Does Permanence Matter? An ongoing exhibition at Munich Technical University’s Architekturmuseum explores temporary urbanism as an increasingly relevant mode of living in contemporary conditions of climate change and politically induced migration. Drawing from a study by researchers at both the Harvard Graduate School of Design and the Centro de Ecologia Paisaje y Urbanismo in Santiago, the show presents myriad examples of short-term settlements, from refugee camps and military outposts through to cultural festivals in the Nevada desert. A particular section of the space is dedicated to interdisciplinary research on Kumbh Mela – an ancient religious festival which sees hundreds of thousands of pilgrims converge on the Indian city of Allahabad every 12 years. For details of the accompanying programme of talks and workshops, visit the website.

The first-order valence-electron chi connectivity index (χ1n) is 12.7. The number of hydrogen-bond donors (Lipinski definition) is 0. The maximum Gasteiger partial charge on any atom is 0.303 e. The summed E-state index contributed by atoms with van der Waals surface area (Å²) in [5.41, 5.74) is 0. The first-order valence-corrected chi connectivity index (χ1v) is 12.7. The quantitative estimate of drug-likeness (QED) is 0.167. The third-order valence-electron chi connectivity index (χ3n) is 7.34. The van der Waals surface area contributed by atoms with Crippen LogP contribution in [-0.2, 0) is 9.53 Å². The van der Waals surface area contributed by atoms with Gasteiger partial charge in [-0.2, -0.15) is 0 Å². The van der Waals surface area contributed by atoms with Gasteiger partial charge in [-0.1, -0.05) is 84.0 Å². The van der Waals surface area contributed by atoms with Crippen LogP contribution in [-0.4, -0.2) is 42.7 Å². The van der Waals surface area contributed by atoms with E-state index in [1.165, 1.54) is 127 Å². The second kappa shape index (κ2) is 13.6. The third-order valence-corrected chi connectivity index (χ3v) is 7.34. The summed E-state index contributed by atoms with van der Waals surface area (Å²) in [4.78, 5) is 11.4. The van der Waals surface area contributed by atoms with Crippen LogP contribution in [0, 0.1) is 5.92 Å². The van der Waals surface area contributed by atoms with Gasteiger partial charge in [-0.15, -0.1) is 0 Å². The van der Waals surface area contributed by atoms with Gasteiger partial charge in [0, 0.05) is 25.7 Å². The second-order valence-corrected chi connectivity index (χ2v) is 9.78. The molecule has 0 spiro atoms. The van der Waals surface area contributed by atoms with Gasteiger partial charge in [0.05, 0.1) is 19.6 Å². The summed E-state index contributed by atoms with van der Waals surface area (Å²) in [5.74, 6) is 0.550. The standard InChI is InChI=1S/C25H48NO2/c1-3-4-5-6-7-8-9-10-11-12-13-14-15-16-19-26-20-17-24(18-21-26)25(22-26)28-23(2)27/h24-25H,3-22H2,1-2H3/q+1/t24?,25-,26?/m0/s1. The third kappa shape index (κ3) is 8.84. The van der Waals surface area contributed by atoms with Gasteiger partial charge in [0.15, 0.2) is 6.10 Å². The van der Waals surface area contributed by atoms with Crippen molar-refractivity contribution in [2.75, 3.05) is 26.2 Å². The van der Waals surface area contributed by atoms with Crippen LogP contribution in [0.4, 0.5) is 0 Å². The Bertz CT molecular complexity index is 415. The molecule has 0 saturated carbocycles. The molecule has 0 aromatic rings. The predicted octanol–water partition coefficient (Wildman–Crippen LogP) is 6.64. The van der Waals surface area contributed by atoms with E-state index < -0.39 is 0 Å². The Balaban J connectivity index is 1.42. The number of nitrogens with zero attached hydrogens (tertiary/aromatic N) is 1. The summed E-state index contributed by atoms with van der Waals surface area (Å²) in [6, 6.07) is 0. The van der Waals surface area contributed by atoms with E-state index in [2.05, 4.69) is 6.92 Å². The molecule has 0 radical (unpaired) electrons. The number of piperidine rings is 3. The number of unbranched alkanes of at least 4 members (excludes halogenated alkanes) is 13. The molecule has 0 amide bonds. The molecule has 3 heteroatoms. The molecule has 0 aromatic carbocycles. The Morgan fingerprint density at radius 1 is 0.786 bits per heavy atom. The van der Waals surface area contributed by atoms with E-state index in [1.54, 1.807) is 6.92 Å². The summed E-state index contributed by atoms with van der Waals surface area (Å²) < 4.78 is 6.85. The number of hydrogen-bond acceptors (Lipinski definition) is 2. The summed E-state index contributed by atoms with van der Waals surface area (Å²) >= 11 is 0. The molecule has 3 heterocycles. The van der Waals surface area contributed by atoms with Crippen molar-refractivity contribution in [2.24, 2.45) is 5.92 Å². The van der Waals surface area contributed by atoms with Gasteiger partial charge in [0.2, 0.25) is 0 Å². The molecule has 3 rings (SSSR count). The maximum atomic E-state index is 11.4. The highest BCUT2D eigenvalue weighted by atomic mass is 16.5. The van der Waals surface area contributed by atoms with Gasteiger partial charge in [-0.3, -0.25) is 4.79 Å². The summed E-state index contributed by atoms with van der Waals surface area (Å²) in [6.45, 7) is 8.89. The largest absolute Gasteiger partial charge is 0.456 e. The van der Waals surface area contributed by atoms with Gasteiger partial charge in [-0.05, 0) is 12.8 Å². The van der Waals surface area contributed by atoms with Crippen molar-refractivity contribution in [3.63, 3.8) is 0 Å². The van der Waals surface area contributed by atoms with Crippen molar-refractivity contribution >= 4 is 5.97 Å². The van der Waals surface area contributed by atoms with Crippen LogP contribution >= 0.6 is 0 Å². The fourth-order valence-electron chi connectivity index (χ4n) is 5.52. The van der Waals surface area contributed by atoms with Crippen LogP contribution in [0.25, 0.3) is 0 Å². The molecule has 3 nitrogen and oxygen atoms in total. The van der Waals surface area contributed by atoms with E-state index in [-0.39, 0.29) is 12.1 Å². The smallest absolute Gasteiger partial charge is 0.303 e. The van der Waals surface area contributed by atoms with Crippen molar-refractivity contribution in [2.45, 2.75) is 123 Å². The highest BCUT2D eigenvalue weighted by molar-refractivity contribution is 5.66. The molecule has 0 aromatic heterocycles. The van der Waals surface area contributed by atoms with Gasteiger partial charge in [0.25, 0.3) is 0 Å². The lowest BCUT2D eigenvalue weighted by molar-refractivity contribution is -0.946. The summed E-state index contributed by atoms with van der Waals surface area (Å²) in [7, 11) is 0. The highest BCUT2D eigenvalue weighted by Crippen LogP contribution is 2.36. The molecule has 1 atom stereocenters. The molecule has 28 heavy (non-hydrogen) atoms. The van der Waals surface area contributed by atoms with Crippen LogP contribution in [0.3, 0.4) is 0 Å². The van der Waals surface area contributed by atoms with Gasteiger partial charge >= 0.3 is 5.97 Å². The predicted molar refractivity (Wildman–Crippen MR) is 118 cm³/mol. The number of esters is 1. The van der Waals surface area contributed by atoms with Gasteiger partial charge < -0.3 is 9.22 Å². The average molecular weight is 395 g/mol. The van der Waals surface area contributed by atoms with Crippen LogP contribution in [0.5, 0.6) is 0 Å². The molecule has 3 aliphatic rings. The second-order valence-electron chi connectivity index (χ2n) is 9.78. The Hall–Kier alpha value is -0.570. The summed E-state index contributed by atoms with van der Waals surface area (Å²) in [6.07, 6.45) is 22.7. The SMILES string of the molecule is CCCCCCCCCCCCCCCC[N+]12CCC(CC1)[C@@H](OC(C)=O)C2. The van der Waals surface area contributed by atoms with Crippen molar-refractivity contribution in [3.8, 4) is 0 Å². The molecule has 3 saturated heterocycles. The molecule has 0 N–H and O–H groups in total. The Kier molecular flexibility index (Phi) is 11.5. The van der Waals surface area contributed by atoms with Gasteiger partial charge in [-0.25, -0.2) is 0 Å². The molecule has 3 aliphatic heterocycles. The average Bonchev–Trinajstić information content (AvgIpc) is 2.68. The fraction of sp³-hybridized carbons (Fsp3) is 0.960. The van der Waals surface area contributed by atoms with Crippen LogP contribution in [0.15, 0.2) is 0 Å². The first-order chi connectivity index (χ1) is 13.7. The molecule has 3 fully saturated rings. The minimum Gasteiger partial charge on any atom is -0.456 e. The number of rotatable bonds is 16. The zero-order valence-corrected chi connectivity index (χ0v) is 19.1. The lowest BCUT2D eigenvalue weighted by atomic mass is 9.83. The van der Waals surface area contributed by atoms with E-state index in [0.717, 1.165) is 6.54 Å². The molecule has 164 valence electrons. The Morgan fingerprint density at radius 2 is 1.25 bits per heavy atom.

"When ‘family’ is unshackled from ‘nature’ and ‘biology’, and hitched instead to ‘choice’ or ‘artifice’ or even just to ‘love’, then the possibilities are endless.” Naomi Stead considers what is radical, what is family and questions how the limited stock of conventional family housing can serve, and impact, the potentially limitless arrangements of radical families
Let's not get so caught up in the promises of 'smart cities' to forget that we live material lives. In the latest instalment in a series of articles from our West Coast partners 'Future West' (Australian Urbanism), Dr Sarah Barns, research fellow in the Institute for Culture and Society, considers putting digital to work in shaping great places
Crises are opportunities for rebuilding resilience. In the aftermath of the 2011 earthquake, the need to counter social isolation with close-knit communities gave the impetus to the first purpose-built share house in Japan. Emily Wong spoke to Satoko Shinohara of Spatial Design Studio about Share Yaraicho